- Fruits and vegetables: according to the WHO, "wash, peel, boil or leave". But if the risk is higher in the rare areas where drinking water is not safe, it is not much of a risk in large cities. It would be a shame to miss out on delicious Moroccan salads and fresh fruit juices.
- Eat meats that are well cooked and served steaming, reject rare-cooked meat (unless served in an upscale restaurant) and go for couscous, tajines and mechouis, which are not a problem.
- Do not consume unpasteurized milk and its derivatives. A rare risk for travellers, more frequent amongst expatriates and widespread among Moroccans is brucellosis.
- Consult a doctor in case of diarrhoea containing mucus, pus, blood and/or accompanied by a fever. For simple, frequently-passed loose stools, do not use an antibiotic or Imodium, but rather probiotics, live yogurt or live "l'ben" made from pasteurised milk. Use electrolyte replacement therapy also.
- STDs and AIDS are present as they are everywhere else. Go out covered! Condoms and gel can be found in all Moroccan pharmacies.
For the rest
- Avoid swimming or wading in stagnant fresh water.
- Protect yourself from the sun everywhere and even more so in the mountains.
- In case of a minor illness, Moroccan pharmacies are often well stocked and the doctors well trained.
- Before departure, take out "repatriation assistance" insurance.
For UK citizens, a valid passport is needed (ask for confirmation from your airline company, as some refuse a document that expires less than 3 months after the return date).
- Obligatory vaccinations: none.
- Best season: March to June.
The Moroccan economy has not been spared by the financial crisis of 2008 nor by the economic crisis affecting Europe. And for good reason: France accounts for nearly half of foreign investment, particularly in the telecommunications sector. To attract more and more investors, Morocco is pursuing a major policy of privatisation, modernisation of infrastructure and diversification. Driven by low manufacturing costs and fewer restrictive regulations, industry is booming: automotive (Renault employs 5,000 workers in Melloussa), aeronautics (Airbus, Boeing, Safran, Bombardier), pharmaceutical laboratories...
The country's economy, which is highly dependent on the vitality of the agricultural sector and the European economy, is holding up reasonably well. According to the African Development Bank (AfDB), Morocco’s GDP will grow by 4 percent in 2020. The medium-term economic outlook projects a continuing decline in real GDP growth, to 2.9% last year, 2019, before a rebound to 4.0% in 2020. However, the overall public debt of the economy will increase to 82.5 percent.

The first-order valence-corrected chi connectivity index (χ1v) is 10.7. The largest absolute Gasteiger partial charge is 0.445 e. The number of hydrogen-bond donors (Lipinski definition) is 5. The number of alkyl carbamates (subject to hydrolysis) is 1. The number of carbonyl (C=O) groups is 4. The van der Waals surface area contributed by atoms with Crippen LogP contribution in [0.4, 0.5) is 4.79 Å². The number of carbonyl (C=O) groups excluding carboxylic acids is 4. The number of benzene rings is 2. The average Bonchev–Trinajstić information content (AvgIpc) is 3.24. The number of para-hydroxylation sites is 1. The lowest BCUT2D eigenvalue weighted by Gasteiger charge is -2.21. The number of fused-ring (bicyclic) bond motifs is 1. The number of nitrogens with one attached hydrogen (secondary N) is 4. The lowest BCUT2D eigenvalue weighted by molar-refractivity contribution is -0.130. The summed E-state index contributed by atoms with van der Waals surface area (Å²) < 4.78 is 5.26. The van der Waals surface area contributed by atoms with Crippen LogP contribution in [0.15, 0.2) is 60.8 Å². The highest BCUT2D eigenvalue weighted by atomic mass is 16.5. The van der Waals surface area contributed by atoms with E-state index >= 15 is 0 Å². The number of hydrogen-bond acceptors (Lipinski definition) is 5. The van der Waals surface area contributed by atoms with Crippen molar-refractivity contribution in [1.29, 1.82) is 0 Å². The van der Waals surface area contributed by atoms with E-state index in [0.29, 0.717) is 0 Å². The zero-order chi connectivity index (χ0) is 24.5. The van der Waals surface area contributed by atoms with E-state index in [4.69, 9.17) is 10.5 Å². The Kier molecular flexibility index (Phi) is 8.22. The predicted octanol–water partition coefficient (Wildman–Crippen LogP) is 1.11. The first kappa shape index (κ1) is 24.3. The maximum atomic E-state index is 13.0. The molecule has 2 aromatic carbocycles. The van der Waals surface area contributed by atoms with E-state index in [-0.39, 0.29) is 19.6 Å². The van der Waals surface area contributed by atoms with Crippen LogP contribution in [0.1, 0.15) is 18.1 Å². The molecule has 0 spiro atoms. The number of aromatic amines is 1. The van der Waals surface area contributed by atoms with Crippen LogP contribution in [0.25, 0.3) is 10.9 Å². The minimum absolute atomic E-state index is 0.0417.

A primary sector that is still predominant
Agriculture is one of the pillars of the Moroccan economy (about 18% of GDP in 2013). Highly dependent on its agriculture, the Moroccan economy is all the more fragile for that. The problem is the structure of the farms, the archaic farming methods, climatic vagaries, the overexploitation of natural resources and a cereal crop which consumes 80% of the country's water.
To modernize the sector, the authorities implemented the "Green Morocco" plan in 2008. It is an ambitious agricultural reform program to last 15 to 20 years, which takes into account the specific nature of the land and the climate. The “Green Morocco” plan just reached another goal in 2019, that of strengthening localized irrigation.
Climatic vagaries can have dramatic consequences. A bad year, and a large part of the country's economy falters; conversely, good harvests considerably limit the exodus from the countryside and the consequent development of city slums.
Fishing, another branch of the primary sector, represents a significant financial windfall. The fishermen work in rich waters, but these waters are a little too prized by their Spanish, French or Portuguese neighbours.
Textiles and the clothing sector represented, until 2005, almost 40% of exports. The first to pull out of the game: Moroccan rugs. Competition from Asian countries, compounded by the global crisis, has hurt.
"The spring of Moroccan tourism"
Tourism in Morocco represents 7% of the GDP. It is therefore a key sector of the economy, turned upside down in 2011 first by the “Arab Spring” and the wait-and-see attitude of travellers and especially by the attack perpetrated in Marrakech at the end of April 2011. A lot of money has been invested in the tourism sector.
The Vision 2020 plan aims to open 200,000 new beds and double the number of foreign tourists by 2020, or 20 million visitors. It is on track. The plan also plans to emphasize cultural tourism.
If such a hope is based on tourism, it is because it constitutes the main source of foreign currency in the country with nearly 5.5 billion euros in revenue in 2013. That same year, the symbolic bar of 10 million tourists was also crossed (+ 7% compared to 2012).
Manna from abroad
Another significant source of foreign currency, Moroccans residing abroad (MRE) bring more than 3 billion euros into the coffers each year. Over the past 10 years, this foreign windfall has represented almost 7% of GDP.
The money comes mainly from young graduates who felt that their future in Morocco was compromised by nepotism and corruption. Almost 70% of educated Moroccans are tempted to emigrate. It’s a brain drain harmful to the country.
Lastly, more and more foreigners are settling in Morocco, and real estate is experiencing a something of a boom thanks to second homes.